Earlier this fall I had a conference to attend in Frankfurt and, as I am wont to do, I arrived a few days early to do some exploring. Similar to last year’s trip to Brussels, Frankfurt is not the most exciting city to visit in Germany. But that doesn’t mean it wasn’t worth a few days of wandering. Extra beer and bratwursts never hurt anyone.
So if you go, what should you do?
Take a tour
I did a great walking tour with Frankfurt on Foot (12 euros). We were a small group of 10, which interestingly enough consisted of 4 tourists and 6 recent expats to Frankfurt who wanted to get a introduction to their new home. As I said earlier, Frankfurt doesn’t have to historical uumph of some other German cities, but the tour covered all the basics such as the Roemerplatz (city square), Atle Oper (Opera House), and Goethe’s house (don’t know who he was? yeah neither did I…).
We also made an impromptu stop at a delish bakery and had time to wander through the market hall. And as always, the tour was good to get a feel of the layout of the city (it gives you a good sense of direction for future wanderings).
I even learned something relevant to Trondheim as well. “Stumble stones” (as seen below) can be found all over Frankfurt, Trondheim, and Europe, to commemorate victims of the Holocaust. They mark the last known residence of the victims. There are 3 stumble stones on a corner which I pass by several times a week. It wasn’t until after I returned from Frankfurt that I took the time to actually look closer at them and understand what they signify.
Drink some wine
Frankfurt is close to the wine growing region along the Rhine River. It was a beautiful day so we took an easy train trip out there to walk along the vineyards (travel trip: you can by a group ticket for the train for just 14 euros that lets up to 5 people take the train – including hop on-hop off – all day). We first stopped in Eltville (a suggestion from my tour guide). It was a cute town with several wine bars along the river as well as a castle-like building with a pretty garden.
There were people strolling around on a late Sunday morning, but the town was rather quiet – so we decided to move on. To Ruddesheim, which is basically the opposite of quite (it was a manageable tourist trap in the off-season, but in peak season it might be a bit too much). We took a walk up to the vineyards (we were too cheap to take the cable car and too lazy hungry to walk all the way to the top). On the way we saw a tour guide with a group of people – all about my parents’ age and North American-looking. I joked that was probably the kind of tour my parents would take when they visit Germany next summer. Then I saw a cruise boat on the river and sent a quick text to my mom. Yes – this will be my parents next June!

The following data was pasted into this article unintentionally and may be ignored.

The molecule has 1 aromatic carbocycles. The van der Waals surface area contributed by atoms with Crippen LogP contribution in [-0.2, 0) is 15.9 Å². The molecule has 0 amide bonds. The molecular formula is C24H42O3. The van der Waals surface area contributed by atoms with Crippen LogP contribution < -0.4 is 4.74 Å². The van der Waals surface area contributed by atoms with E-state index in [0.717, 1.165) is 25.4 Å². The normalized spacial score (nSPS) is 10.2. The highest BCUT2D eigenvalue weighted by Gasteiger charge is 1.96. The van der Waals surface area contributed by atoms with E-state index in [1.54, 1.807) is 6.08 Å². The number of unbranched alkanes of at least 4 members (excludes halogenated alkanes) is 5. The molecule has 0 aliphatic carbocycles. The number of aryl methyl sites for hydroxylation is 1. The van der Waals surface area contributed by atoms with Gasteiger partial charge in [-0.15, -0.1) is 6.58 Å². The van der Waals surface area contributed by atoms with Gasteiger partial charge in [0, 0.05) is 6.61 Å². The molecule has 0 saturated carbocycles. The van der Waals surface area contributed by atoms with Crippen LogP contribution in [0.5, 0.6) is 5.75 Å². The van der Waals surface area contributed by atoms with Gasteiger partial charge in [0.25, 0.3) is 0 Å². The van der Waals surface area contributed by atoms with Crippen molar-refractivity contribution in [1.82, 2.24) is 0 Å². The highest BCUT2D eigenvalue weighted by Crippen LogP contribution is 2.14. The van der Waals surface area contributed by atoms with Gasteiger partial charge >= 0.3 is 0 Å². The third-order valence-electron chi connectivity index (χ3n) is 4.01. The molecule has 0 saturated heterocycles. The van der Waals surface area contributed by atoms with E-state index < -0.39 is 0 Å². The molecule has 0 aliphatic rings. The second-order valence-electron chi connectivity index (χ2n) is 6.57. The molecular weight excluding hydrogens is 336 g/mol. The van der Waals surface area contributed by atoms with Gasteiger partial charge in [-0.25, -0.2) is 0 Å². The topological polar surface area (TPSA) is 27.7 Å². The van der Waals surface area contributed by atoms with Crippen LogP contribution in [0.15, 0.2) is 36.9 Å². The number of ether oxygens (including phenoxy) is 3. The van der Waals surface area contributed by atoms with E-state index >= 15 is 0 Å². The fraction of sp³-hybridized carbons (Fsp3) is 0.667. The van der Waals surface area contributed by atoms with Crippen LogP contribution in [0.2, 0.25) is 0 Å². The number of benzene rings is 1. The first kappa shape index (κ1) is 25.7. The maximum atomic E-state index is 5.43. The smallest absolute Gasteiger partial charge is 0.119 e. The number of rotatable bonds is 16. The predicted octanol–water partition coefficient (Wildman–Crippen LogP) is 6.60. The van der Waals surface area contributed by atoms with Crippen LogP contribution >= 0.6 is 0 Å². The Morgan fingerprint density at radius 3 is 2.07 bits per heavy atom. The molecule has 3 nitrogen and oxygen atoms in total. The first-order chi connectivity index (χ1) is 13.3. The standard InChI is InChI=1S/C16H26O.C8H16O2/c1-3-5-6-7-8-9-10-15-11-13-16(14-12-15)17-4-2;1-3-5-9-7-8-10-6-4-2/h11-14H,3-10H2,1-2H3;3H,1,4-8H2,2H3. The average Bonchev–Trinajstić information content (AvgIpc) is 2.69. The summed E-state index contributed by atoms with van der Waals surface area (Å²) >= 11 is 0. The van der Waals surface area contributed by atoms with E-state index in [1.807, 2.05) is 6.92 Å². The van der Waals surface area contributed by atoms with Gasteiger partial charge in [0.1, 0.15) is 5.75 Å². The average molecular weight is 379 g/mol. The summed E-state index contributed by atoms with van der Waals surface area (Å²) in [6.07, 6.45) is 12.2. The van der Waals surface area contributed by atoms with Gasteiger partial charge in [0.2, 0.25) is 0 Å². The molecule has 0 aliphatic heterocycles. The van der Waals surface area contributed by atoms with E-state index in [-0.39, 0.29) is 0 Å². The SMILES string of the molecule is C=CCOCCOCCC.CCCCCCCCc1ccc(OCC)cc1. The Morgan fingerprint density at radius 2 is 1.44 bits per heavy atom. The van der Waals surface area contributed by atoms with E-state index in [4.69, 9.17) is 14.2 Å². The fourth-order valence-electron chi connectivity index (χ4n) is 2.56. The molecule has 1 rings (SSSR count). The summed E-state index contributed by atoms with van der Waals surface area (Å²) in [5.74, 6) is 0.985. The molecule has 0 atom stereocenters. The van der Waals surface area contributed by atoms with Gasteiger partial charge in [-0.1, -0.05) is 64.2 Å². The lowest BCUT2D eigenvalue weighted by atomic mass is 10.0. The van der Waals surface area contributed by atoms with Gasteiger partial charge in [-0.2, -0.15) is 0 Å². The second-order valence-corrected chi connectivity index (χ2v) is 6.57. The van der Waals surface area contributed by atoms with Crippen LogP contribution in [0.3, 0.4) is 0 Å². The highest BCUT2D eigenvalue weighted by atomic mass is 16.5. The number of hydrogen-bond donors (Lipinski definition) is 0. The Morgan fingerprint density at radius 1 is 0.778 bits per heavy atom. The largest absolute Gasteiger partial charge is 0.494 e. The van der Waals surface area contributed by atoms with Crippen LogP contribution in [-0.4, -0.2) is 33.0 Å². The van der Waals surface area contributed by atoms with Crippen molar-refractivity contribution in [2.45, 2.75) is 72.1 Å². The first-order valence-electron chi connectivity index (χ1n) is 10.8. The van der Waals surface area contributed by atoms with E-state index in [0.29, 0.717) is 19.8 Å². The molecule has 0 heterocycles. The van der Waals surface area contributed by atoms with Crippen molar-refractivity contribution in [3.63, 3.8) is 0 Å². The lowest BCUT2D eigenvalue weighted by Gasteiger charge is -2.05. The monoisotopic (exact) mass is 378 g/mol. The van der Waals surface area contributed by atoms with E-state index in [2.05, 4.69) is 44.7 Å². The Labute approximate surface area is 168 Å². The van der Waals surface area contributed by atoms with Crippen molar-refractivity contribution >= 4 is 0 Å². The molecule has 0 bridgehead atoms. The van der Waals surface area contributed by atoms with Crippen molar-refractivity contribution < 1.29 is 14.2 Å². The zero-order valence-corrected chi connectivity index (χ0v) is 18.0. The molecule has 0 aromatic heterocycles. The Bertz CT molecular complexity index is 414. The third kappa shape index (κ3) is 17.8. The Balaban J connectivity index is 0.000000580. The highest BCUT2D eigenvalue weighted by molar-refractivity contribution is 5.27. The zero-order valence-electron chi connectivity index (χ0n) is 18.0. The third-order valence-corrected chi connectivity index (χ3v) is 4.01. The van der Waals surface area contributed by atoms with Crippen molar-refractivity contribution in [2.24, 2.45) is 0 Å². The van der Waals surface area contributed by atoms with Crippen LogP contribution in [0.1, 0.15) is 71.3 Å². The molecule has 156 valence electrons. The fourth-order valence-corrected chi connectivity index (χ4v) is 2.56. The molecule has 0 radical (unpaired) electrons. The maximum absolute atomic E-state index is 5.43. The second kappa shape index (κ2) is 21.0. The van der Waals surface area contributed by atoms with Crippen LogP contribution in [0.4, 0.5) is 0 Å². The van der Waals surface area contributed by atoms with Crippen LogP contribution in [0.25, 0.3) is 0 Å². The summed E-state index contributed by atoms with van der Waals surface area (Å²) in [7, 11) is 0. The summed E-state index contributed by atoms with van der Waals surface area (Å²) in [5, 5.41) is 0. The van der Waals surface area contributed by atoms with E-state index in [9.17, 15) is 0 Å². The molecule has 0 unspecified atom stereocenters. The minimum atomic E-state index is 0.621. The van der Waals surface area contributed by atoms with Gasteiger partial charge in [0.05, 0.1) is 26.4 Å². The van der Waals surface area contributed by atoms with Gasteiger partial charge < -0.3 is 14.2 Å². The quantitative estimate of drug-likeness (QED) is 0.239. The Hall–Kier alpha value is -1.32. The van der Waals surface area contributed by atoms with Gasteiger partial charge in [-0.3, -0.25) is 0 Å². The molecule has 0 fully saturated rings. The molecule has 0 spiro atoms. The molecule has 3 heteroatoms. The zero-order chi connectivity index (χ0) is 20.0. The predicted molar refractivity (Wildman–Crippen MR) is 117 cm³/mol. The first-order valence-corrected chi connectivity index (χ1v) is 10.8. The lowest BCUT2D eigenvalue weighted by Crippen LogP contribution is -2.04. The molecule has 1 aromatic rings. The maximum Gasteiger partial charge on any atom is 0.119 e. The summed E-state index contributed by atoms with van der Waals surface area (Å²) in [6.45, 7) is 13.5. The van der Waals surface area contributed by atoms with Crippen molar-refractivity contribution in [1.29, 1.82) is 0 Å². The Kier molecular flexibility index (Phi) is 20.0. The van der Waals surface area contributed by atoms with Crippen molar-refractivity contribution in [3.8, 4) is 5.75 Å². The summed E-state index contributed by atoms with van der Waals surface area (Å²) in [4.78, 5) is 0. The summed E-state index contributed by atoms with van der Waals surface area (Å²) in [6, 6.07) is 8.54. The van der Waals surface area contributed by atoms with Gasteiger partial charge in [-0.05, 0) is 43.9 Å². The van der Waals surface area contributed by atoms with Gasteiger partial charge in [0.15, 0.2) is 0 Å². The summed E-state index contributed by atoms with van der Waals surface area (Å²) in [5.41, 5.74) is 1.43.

I wanted weinersneitzel. Don’t go to this restaurant (Mom, are you paying attention?). The food was marginal, and the service was unbelievably slow (not just from an American perspective – had we not already eaten our salads, we probably would have just gotten up and left).
We then wandered around the narrow streets until we wandered into this wine garden were we enjoyed reislings, roses, and onion cake (a traditional German fall dish – savory cake, not sweet). It wasn’t a bad way to spend a sunny September Sunday.
Try the appelvin too
Frankfurt is famous for it’s appelvin (apple wine). Or maybe that should be infamous. My first day in town corresponded with the final day of the Harvest Festival. There were stalls of bratwurst, farm cheese, and apples. With brat in hand, I headed for the appelvin. It was… um ok?!? It tastes like a sour, dry cider. It was drinkable for the experience, but throughout the rest of the weekend I stuck with beer.
Random fact (that I learned on my tour) – back in the olden days the striations on the glass helped you keep a grip on your appelvin when you had greasy fingers from the fatty meats you were inevitable consuming along with it.
Take in the views at (Europe’s only actual skyline)
Frankfurt is sometimes referred to as Mainhatten due to its location on the Main River and being Europe’s closest rival to a Manhattan skyline. I was shocked when a friend of mine commented that she saw a skyscraper for the first time while in Frankfurt (when she was in her late 20s). Oh yeah, I guess there aren’t that many around in Europe…
I’m a sucker for views and decided to head to the observation deck of the Main Tower. It was a big cloudy, but in a cool foggy-like way, but from 200m (656 feet), I got to take in the city of Frankfurt. Not too shabby.
Get your Mexican on at Chipotle
OK, you will probably only find this interesting/exciting if you are an expat living in a country without an appreciation of burritos. But if that is the case – eat up! While not intentional, Chipotle was a mere 5 minute walk from my hotel. Best 9 euro ($11) burrito I’ve ever had. I had to wash it down with a Corona too (which is likely sacrilegious in Germany).
And Chipotle is an easy 30 minute train trip from the airport – so if you ever find yourself with a long layover in Frankfurt…
And there was some shopping, kebab-eating, and of course a haircut to round out the trip. All in all, a successful travel adventure – what more can you ask for.
A shout-out to my friend’s sister for all her advice on what to do while in Frankfurt (she lived there for a few years). And my haircut was awesome – thanks for the rec!